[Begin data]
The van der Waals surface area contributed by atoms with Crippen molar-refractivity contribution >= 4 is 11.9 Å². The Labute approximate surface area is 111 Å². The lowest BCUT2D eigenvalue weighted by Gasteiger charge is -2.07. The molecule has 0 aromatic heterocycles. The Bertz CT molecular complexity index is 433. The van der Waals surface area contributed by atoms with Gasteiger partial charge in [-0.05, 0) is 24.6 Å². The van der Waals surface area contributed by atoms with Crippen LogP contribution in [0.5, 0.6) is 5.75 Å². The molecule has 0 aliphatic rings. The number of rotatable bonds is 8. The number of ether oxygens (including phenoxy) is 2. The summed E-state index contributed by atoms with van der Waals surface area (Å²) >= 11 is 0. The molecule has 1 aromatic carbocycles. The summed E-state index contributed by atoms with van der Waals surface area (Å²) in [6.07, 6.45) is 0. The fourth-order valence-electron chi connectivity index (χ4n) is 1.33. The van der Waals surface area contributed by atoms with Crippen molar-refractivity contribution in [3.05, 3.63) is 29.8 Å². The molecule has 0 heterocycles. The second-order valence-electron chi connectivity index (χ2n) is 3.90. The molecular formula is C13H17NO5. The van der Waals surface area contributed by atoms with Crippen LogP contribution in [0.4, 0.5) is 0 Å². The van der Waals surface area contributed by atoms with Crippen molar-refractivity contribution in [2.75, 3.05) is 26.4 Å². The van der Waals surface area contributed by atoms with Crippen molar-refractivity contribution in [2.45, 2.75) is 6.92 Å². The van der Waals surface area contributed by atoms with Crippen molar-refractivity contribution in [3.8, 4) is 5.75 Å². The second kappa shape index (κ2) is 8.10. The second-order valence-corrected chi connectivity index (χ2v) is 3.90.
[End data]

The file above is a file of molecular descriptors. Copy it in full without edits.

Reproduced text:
The van der Waals surface area contributed by atoms with Crippen molar-refractivity contribution >= 4 is 11.9 Å². The Labute approximate surface area is 111 Å². The lowest BCUT2D eigenvalue weighted by Gasteiger charge is -2.07. The molecule has 0 aromatic heterocycles. The Bertz CT molecular complexity index is 433. The van der Waals surface area contributed by atoms with Gasteiger partial charge in [-0.05, 0) is 24.6 Å². The van der Waals surface area contributed by atoms with Crippen LogP contribution in [0.5, 0.6) is 5.75 Å². The molecule has 0 aliphatic rings. The number of rotatable bonds is 8. The number of ether oxygens (including phenoxy) is 2. The summed E-state index contributed by atoms with van der Waals surface area (Å²) >= 11 is 0. The molecule has 1 aromatic carbocycles. The summed E-state index contributed by atoms with van der Waals surface area (Å²) in [6.07, 6.45) is 0. The fourth-order valence-electron chi connectivity index (χ4n) is 1.33. The van der Waals surface area contributed by atoms with Crippen molar-refractivity contribution in [3.05, 3.63) is 29.8 Å². The molecule has 0 heterocycles. The second-order valence-electron chi connectivity index (χ2n) is 3.90. The molecular formula is C13H17NO5. The van der Waals surface area contributed by atoms with Crippen LogP contribution in [0.4, 0.5) is 0 Å². The van der Waals surface area contributed by atoms with Crippen molar-refractivity contribution in [2.75, 3.05) is 26.4 Å². The van der Waals surface area contributed by atoms with Crippen molar-refractivity contribution in [2.45, 2.75) is 6.92 Å². The van der Waals surface area contributed by atoms with Crippen molar-refractivity contribution in [3.8, 4) is 5.75 Å². The second kappa shape index (κ2) is 8.10. The second-order valence-corrected chi connectivity index (χ2v) is 3.90.